By David; a well-written song. 2
whose sin is pardoned! 5
32:5 Then I confessed my sin;
I no longer covered up my wrongdoing.
I said, “I will confess 6 my rebellious acts to the Lord.”
And then you forgave my sins. 7 (Selah)
1 sn Psalm 32. The psalmist recalls the agony he experienced prior to confessing his sins and affirms that true happiness comes when one’s sins are forgiven. He then urges others not to be stubborn, but to turn to God while forgiveness is available, for God extends his mercy to the repentant, while the wicked experience nothing but sorrow.
2 tn The meaning of the Hebrew term מַשְׂכִּיל (maskil) is uncertain. The word is derived from a verb meaning “to be prudent; to be wise.” Various options are: “a contemplative song,” “a song imparting moral wisdom,” or “a skillful [i.e., well-written] song.” The term occurs in the superscriptions of Pss 32, 42, 44, 45, 52-55, 74, 78, 88, 89, and 142, as well as in Ps 47:7.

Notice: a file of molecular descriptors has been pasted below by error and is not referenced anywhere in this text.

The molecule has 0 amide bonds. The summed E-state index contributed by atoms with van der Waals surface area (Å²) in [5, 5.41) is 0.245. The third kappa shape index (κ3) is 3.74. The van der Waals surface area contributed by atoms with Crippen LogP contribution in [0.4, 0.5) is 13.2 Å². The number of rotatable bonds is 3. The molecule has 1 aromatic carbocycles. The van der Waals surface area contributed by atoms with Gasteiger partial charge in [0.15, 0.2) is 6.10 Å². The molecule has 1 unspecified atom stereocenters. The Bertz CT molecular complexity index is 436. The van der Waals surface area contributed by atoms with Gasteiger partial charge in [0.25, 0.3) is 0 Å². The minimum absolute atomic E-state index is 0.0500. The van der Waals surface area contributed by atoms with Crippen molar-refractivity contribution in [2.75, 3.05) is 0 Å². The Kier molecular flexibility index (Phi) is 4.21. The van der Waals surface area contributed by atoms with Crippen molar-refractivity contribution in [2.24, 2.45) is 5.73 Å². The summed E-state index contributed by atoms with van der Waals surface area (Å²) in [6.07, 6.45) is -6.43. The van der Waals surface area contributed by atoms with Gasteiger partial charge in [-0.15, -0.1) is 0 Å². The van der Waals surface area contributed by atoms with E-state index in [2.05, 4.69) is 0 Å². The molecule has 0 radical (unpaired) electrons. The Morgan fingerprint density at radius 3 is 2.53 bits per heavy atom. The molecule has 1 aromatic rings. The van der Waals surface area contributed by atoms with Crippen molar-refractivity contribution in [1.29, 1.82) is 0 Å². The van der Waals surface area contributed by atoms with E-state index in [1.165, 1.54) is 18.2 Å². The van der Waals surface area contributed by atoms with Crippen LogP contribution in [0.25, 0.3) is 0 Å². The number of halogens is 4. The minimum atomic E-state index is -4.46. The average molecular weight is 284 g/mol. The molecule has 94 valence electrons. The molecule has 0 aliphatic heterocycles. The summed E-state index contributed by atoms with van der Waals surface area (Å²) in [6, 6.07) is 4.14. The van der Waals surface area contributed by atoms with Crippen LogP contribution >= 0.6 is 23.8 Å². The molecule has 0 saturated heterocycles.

3 tn The Hebrew noun is an abstract plural. The word often refers metonymically to the happiness that God-given security and prosperity produce (see Pss 1:1, 3; 2:12; 34:9; 41:1; 65:4; 84:12; 89:15; 106:3; 112:1; 127:5; 128:1; 144:15). Here it refers to the relief that one experiences when one’s sins are forgiven.
4 tn Heb “lifted up.”
5 tn Heb “covered over.”
7 tn Heb “the wrongdoing of my sin.” By joining synonyms for “sin” in this way, the psalmist may be emphasizing the degree of his wrongdoing.